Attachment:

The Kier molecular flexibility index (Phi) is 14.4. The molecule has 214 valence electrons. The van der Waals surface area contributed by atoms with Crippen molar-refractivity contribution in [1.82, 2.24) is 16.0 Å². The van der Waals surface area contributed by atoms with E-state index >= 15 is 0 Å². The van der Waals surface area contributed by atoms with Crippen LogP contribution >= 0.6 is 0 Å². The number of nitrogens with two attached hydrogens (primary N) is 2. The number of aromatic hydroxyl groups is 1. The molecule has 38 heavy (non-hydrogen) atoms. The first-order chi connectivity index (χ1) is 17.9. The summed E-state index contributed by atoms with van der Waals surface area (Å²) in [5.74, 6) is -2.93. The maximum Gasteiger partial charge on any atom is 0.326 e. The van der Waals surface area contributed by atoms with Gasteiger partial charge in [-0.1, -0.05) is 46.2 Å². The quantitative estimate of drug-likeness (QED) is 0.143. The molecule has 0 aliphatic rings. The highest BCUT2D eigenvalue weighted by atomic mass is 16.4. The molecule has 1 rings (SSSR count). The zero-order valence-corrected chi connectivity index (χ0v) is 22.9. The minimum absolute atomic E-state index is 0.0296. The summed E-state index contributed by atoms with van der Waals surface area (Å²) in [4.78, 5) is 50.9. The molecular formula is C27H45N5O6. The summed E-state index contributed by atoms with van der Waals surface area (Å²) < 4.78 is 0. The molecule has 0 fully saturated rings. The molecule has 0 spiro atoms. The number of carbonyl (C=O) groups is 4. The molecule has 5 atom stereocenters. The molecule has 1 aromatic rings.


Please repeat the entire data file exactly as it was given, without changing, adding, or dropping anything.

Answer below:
The Kier molecular flexibility index (Phi) is 14.4. The molecule has 214 valence electrons. The van der Waals surface area contributed by atoms with Crippen molar-refractivity contribution in [1.82, 2.24) is 16.0 Å². The van der Waals surface area contributed by atoms with E-state index >= 15 is 0 Å². The van der Waals surface area contributed by atoms with Crippen LogP contribution >= 0.6 is 0 Å². The number of nitrogens with two attached hydrogens (primary N) is 2. The number of aromatic hydroxyl groups is 1. The molecule has 38 heavy (non-hydrogen) atoms. The first-order chi connectivity index (χ1) is 17.9. The summed E-state index contributed by atoms with van der Waals surface area (Å²) in [5.74, 6) is -2.93. The maximum Gasteiger partial charge on any atom is 0.326 e. The van der Waals surface area contributed by atoms with Gasteiger partial charge in [-0.1, -0.05) is 46.2 Å². The quantitative estimate of drug-likeness (QED) is 0.143. The molecule has 0 aliphatic rings. The highest BCUT2D eigenvalue weighted by atomic mass is 16.4. The molecule has 1 rings (SSSR count). The zero-order valence-corrected chi connectivity index (χ0v) is 22.9. The minimum absolute atomic E-state index is 0.0296. The summed E-state index contributed by atoms with van der Waals surface area (Å²) in [4.78, 5) is 50.9. The molecular formula is C27H45N5O6. The summed E-state index contributed by atoms with van der Waals surface area (Å²) < 4.78 is 0. The molecule has 0 fully saturated rings. The molecule has 0 spiro atoms. The number of carbonyl (C=O) groups is 4. The molecule has 5 atom stereocenters. The molecule has 1 aromatic rings.